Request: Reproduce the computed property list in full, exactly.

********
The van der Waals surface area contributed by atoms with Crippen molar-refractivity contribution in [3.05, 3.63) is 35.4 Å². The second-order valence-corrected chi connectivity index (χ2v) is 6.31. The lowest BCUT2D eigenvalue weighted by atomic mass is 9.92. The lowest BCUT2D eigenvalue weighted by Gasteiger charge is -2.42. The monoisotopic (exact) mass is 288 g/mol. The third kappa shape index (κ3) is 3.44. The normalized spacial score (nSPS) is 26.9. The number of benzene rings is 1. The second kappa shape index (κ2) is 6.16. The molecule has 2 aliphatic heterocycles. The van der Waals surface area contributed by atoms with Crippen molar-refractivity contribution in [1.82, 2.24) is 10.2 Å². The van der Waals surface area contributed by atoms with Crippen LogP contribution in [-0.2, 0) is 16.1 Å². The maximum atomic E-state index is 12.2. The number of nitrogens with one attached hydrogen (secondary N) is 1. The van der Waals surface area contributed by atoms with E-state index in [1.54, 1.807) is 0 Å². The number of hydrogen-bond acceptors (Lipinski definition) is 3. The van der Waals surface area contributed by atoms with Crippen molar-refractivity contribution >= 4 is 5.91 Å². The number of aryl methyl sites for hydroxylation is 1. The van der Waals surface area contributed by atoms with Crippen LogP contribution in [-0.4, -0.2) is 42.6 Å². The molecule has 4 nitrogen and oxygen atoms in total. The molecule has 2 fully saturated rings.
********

The van der Waals surface area contributed by atoms with Crippen molar-refractivity contribution in [3.05, 3.63) is 35.4 Å². The second-order valence-corrected chi connectivity index (χ2v) is 6.31. The lowest BCUT2D eigenvalue weighted by atomic mass is 9.92. The lowest BCUT2D eigenvalue weighted by Gasteiger charge is -2.42. The monoisotopic (exact) mass is 288 g/mol. The third kappa shape index (κ3) is 3.44. The normalized spacial score (nSPS) is 26.9. The number of benzene rings is 1. The second kappa shape index (κ2) is 6.16. The molecule has 2 aliphatic heterocycles. The van der Waals surface area contributed by atoms with Crippen molar-refractivity contribution in [1.82, 2.24) is 10.2 Å². The van der Waals surface area contributed by atoms with Crippen LogP contribution in [-0.2, 0) is 16.1 Å². The maximum atomic E-state index is 12.2. The number of nitrogens with one attached hydrogen (secondary N) is 1. The van der Waals surface area contributed by atoms with E-state index in [1.54, 1.807) is 0 Å². The number of hydrogen-bond acceptors (Lipinski definition) is 3. The van der Waals surface area contributed by atoms with Crippen molar-refractivity contribution >= 4 is 5.91 Å². The number of aryl methyl sites for hydroxylation is 1. The van der Waals surface area contributed by atoms with Crippen LogP contribution in [-0.4, -0.2) is 42.6 Å². The molecule has 4 nitrogen and oxygen atoms in total. The molecule has 2 fully saturated rings.